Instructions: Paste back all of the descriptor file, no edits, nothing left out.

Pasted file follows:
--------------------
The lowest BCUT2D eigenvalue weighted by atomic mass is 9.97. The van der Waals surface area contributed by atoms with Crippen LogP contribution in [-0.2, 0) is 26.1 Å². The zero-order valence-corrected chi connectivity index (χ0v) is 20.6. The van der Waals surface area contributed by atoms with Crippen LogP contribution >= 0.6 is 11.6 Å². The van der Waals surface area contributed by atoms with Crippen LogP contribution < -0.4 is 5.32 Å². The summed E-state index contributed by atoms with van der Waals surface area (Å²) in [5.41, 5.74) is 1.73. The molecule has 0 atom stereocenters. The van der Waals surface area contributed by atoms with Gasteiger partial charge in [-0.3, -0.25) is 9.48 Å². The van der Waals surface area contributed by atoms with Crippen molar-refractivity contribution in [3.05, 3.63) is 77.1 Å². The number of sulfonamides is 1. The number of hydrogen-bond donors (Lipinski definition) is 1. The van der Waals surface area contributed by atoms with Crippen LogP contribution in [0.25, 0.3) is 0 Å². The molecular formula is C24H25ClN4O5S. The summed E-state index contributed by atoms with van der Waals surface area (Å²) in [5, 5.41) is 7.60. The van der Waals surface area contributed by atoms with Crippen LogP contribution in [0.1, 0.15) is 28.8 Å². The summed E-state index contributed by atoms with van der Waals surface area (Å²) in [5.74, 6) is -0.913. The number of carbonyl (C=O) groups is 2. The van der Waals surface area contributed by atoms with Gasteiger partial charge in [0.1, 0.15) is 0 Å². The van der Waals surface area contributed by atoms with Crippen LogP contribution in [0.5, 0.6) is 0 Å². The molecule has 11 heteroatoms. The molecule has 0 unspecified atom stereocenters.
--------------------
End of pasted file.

The lowest BCUT2D eigenvalue weighted by atomic mass is 9.97. The van der Waals surface area contributed by atoms with Crippen LogP contribution in [-0.2, 0) is 26.1 Å². The zero-order valence-corrected chi connectivity index (χ0v) is 20.6. The van der Waals surface area contributed by atoms with Crippen LogP contribution >= 0.6 is 11.6 Å². The van der Waals surface area contributed by atoms with Crippen LogP contribution < -0.4 is 5.32 Å². The summed E-state index contributed by atoms with van der Waals surface area (Å²) in [5.41, 5.74) is 1.73. The molecule has 0 atom stereocenters. The van der Waals surface area contributed by atoms with Gasteiger partial charge in [-0.3, -0.25) is 9.48 Å². The van der Waals surface area contributed by atoms with Crippen molar-refractivity contribution in [3.05, 3.63) is 77.1 Å². The number of sulfonamides is 1. The number of hydrogen-bond donors (Lipinski definition) is 1. The van der Waals surface area contributed by atoms with Crippen LogP contribution in [0.25, 0.3) is 0 Å². The molecular formula is C24H25ClN4O5S. The summed E-state index contributed by atoms with van der Waals surface area (Å²) in [5, 5.41) is 7.60. The van der Waals surface area contributed by atoms with Crippen LogP contribution in [0.1, 0.15) is 28.8 Å². The summed E-state index contributed by atoms with van der Waals surface area (Å²) in [5.74, 6) is -0.913. The number of carbonyl (C=O) groups is 2. The van der Waals surface area contributed by atoms with Gasteiger partial charge in [0.1, 0.15) is 0 Å². The van der Waals surface area contributed by atoms with Crippen LogP contribution in [0.5, 0.6) is 0 Å². The molecule has 11 heteroatoms. The molecule has 0 unspecified atom stereocenters.